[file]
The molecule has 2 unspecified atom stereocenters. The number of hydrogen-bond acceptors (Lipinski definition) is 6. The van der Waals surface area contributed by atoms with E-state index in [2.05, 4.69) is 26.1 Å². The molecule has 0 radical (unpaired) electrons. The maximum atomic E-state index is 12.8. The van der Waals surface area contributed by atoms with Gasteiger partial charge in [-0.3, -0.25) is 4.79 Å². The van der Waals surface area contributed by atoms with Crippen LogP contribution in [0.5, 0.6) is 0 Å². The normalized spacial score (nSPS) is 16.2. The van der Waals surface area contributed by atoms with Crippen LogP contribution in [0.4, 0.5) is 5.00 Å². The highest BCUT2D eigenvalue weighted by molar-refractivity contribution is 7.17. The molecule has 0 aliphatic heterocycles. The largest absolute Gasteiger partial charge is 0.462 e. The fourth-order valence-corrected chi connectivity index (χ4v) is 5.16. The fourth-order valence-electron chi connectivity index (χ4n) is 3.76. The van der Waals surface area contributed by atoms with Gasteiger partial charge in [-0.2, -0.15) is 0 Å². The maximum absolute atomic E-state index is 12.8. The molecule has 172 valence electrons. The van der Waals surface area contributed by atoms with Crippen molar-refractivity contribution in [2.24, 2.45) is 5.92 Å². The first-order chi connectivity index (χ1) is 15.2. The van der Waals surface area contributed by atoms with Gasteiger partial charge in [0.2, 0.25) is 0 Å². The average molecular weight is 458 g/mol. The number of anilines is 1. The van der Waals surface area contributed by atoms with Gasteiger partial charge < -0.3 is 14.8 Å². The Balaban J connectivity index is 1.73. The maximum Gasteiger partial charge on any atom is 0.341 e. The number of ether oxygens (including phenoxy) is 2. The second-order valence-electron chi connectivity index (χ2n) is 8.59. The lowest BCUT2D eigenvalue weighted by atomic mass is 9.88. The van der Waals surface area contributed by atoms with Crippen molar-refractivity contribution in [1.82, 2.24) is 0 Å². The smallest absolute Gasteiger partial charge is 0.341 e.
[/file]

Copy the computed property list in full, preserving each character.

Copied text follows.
The molecule has 2 unspecified atom stereocenters. The number of hydrogen-bond acceptors (Lipinski definition) is 6. The van der Waals surface area contributed by atoms with E-state index in [2.05, 4.69) is 26.1 Å². The molecule has 0 radical (unpaired) electrons. The maximum atomic E-state index is 12.8. The van der Waals surface area contributed by atoms with Gasteiger partial charge in [-0.3, -0.25) is 4.79 Å². The van der Waals surface area contributed by atoms with Crippen LogP contribution in [0.5, 0.6) is 0 Å². The normalized spacial score (nSPS) is 16.2. The van der Waals surface area contributed by atoms with Crippen LogP contribution in [0.4, 0.5) is 5.00 Å². The highest BCUT2D eigenvalue weighted by molar-refractivity contribution is 7.17. The molecule has 0 aliphatic heterocycles. The largest absolute Gasteiger partial charge is 0.462 e. The fourth-order valence-corrected chi connectivity index (χ4v) is 5.16. The fourth-order valence-electron chi connectivity index (χ4n) is 3.76. The van der Waals surface area contributed by atoms with Gasteiger partial charge in [-0.2, -0.15) is 0 Å². The maximum absolute atomic E-state index is 12.8. The molecule has 172 valence electrons. The van der Waals surface area contributed by atoms with Crippen molar-refractivity contribution in [2.24, 2.45) is 5.92 Å². The first-order chi connectivity index (χ1) is 15.2. The van der Waals surface area contributed by atoms with Gasteiger partial charge in [0.2, 0.25) is 0 Å². The average molecular weight is 458 g/mol. The number of anilines is 1. The van der Waals surface area contributed by atoms with Gasteiger partial charge < -0.3 is 14.8 Å². The Balaban J connectivity index is 1.73. The maximum Gasteiger partial charge on any atom is 0.341 e. The number of ether oxygens (including phenoxy) is 2. The second-order valence-electron chi connectivity index (χ2n) is 8.59. The lowest BCUT2D eigenvalue weighted by atomic mass is 9.88. The van der Waals surface area contributed by atoms with Crippen molar-refractivity contribution in [1.82, 2.24) is 0 Å². The smallest absolute Gasteiger partial charge is 0.341 e.